Infighting in the South African National Civic Organisation (Sanco) is set to end up in the high court after the body’s KwaZulu-Natal provincial leadership rejected the suspension of its secretary, Richard Mkhungo, by its national leadership.
Mkhungo, a close ally of Sanco treasurer Roy Moodley, wants to stand as its secretary general but was suspended by the sitting secretary general, Skhumbuzo Mpanza, earlier this month.
On Monday morning, Mkhungo called a media briefing in Durban at which he and Sanco provincial spokesperson Sanele Mbambo, slammed the suspension, saying it violated the Sanco constitution.
The pair accused Mpanza of corruption and of not being a Sanco member in good standing, saying they would go to court if necessary to challenge his actions.
Mkhungo said he would not vacate the Sanco office and that the province was “building a case” against Mpanza, whom he accused of abusing his powers to carry out the suspension.
“I am not suspended,” Mkhungo said.
“There is no way we will allow the situation where we will vacate this office. The only structure that can suspend the provincial secretary is the provincial executive committee,” Mkhungo added.
Mkhungo said the province wanted an urgent national executive committee (NEC) meeting to be held, after which Sanco needed to hold its national conference.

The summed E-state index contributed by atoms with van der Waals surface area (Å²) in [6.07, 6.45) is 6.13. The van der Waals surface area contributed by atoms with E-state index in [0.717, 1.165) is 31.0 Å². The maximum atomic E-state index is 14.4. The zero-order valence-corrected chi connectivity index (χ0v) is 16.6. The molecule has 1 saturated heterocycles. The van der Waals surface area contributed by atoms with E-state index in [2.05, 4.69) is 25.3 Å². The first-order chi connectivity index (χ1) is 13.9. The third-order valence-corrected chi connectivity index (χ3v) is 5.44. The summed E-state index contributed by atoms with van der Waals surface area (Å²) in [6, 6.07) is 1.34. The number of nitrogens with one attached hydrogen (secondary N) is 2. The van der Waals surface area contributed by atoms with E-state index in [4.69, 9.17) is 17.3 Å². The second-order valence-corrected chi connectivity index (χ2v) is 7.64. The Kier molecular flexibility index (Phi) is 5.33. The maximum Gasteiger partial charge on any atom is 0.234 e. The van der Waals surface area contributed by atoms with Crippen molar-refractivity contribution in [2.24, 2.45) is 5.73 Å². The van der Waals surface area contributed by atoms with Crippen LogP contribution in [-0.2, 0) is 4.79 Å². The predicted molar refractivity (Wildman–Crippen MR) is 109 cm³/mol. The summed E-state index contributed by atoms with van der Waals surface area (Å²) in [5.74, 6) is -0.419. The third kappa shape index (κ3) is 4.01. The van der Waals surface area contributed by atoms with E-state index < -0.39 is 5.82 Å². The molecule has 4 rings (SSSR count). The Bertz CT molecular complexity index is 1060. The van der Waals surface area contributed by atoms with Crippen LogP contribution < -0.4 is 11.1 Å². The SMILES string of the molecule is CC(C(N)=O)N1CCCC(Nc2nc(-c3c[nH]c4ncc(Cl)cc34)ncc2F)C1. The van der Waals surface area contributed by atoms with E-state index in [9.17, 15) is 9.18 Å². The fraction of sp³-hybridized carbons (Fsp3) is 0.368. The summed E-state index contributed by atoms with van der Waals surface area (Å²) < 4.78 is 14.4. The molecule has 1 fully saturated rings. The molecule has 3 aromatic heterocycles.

If the conference was not convened, Mkhungo said, Sanco in KwaZulu-Natal would seek the support of other provinces to hold its own national meeting at which a leadership would be elected to run Sanco until conference was held.
He said that in terms of the Sanco constitution, any five provinces could call a national meeting and elect a caretaker leadership.
In the run up to the ANC’s national elective conference in December 2017, KZN Sanco was split between backers of successful presidential candidate Cyril Ramaphosa and his rival for the post, Nkosazana Dlamini-Zuma. Mkhungo’s faction backed Dlamini-Zuma. Mkhungo denied however, that the suspension was linked to the ANC succession battle.
Mpanza said that Mkhungo had access to internal Sanco processes to raise his concerns, but had instead chosen to “display ill-discipline” and go to the media.
“They are trying to get public sympathy. We are not going to play their game. Decisions have been taken by the national executive committee and the national office bearers and he is suspended,” Mpanza explained. “If he wants to go to court that is up to him.”
Mpanza said the last NEC on June 30 had given them a mandate to crack down on ill-discipline. He further added that Mkhungo and Moodley were “operating outside the structures and the mandates of the organisation”.
“They can do what they like but the decisions stand,” Mpanza said. He denied any financial wrongdoing.
“There is a forensic audit which is being conducted into all financial matters in line with the decision of the NEC,” he said.